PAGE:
Metal Deposition Disease and Storage Condition States.
I have been asked on a number of occasions why do I use the terms Gadolinium Deposition Disease and not Gadolinium Toxicity or Gadolinium Poisoning. I usually respond: GDD is one of atleast 3 Gadolinium toxicities, the other 2 Acute Hypersensitivity Reaction and NSF, so although toxicity is correct, toxicity is a larger umbrella. Poisoning carries with it a more hostile implication, that may suggest deliberate injury ... which I do not want to convey, also because no health care provider wants to think that they are poisoning someone.
With experience now with measuring heavy metals in urine, is that everyone has atleast 5 different metals in them, and everyone has lead... Yes everyone.
It appears that organic kale has a fair amount of thallium and cesium in it - yet I suspect individuals who for health reasons consume a lot of kale, only a small percentage probably show signs of toxicity. My estimate: 1 in 10,000 have mild disease, . 1 in 100,000 have severe disease.
So lead toxicity should be called Lead Deposition Disease to distinguish sufferers from the rest of us (those with Lead Storage Condition). Thallium toxicity, probably 1 in 10,000 have mild disease, and .. you guessed it, 1 in 100,000 have severe disease. So Thallium Deposition Disease..... and so on with other heavy metals - such as arsenic and mercury.
I am convinced that GDD is genetic... I am similarly certain that these others are also genetic. The question is: is GDD the same gene as Lead Deposition Disease and Thallium Deposition Disease?
In many subjects disease may be a threshold phenomenon (the amount entering the body has to be at a certain volume or concentration before it can overwhelm the immune system , others it seems to be a simple immune reaction to the presence of Gd independent of the volume - although local contained Gd (MR arthrography, subcutaneous injection (as examples)) lends itself to GDD, and may therefore simulate vaccination, but also then not too different from a threshold effect as the local concentration would be high. So are these different genes: threshold and high sensitivity immunogenicity?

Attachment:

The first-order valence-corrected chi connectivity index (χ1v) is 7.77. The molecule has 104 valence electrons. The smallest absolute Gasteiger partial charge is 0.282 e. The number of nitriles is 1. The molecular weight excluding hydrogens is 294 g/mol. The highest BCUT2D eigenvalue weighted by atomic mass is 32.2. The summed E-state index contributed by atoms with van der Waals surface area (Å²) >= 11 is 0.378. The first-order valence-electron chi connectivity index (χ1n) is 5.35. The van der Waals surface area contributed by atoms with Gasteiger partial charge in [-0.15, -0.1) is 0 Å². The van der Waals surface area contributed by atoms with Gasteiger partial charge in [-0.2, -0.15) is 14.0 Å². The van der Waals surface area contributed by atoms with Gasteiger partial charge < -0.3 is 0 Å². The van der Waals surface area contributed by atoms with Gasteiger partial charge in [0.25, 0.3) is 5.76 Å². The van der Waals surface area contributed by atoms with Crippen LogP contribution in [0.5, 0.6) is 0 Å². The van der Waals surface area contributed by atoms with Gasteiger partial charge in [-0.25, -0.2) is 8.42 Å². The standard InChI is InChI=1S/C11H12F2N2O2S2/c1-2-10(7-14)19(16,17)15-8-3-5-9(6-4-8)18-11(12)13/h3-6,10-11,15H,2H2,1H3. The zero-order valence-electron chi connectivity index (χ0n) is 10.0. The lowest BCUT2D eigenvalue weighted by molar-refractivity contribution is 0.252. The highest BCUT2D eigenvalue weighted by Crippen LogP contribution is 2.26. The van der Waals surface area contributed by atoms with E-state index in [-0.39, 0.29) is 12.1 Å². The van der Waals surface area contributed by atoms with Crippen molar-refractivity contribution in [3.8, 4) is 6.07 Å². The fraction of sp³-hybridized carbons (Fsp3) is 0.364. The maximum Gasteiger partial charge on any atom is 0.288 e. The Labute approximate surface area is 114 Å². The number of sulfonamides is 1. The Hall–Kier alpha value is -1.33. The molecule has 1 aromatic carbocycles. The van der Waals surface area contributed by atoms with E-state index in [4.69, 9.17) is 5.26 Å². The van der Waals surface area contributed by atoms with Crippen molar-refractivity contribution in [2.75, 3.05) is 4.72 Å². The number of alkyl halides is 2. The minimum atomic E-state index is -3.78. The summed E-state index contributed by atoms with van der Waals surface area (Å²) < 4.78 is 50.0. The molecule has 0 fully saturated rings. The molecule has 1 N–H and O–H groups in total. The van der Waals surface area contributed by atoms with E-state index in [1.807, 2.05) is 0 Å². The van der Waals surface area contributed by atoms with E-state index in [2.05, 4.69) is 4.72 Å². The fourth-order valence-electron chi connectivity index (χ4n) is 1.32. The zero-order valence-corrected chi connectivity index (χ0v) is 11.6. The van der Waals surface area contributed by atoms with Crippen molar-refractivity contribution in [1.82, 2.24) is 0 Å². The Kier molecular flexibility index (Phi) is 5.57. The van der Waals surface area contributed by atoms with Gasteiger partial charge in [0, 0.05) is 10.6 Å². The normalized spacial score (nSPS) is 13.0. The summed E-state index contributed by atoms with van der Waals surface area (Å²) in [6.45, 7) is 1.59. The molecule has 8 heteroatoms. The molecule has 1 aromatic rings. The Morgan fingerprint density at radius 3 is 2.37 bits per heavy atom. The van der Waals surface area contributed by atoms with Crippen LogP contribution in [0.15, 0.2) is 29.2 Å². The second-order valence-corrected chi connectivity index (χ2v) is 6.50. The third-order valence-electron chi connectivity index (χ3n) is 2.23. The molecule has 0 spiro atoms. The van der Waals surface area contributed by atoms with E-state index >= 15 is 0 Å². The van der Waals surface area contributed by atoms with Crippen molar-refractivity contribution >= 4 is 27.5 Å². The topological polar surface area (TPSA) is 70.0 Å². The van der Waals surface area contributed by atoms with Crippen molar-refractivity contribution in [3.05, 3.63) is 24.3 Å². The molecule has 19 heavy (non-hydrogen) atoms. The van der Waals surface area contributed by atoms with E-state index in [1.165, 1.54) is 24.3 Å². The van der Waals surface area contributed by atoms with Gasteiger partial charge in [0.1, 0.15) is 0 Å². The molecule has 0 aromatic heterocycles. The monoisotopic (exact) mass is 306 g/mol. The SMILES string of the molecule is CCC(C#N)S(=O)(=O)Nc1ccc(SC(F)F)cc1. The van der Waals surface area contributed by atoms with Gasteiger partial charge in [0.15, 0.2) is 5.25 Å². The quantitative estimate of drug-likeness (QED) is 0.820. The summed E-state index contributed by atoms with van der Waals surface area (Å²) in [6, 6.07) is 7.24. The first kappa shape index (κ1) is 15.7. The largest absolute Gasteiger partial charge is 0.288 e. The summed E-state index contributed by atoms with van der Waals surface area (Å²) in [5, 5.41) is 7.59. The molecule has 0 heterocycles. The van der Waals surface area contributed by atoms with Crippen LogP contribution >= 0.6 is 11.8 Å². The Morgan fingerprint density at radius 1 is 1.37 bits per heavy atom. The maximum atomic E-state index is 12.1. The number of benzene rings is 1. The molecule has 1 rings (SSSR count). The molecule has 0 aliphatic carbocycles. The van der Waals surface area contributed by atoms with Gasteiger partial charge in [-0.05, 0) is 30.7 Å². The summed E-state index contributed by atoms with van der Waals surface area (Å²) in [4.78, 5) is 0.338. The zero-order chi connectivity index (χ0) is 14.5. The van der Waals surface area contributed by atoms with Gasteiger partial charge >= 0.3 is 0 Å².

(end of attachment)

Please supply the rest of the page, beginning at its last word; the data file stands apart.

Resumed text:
The Deposition Disease states may be about the same, and optimal treatment is also probably about the same: chelation with a high stability chelator for that metal while managing the host response. As described in another blog - chelation following the route of acquisition of the metal is probably wise (this is oral quite often), maybe in combination with iv chelation. DTPA has high stability with many of the heavy metals. We are currently looking into whether other chelators may have higher stability for other specific metals.
Richard Semelka, MD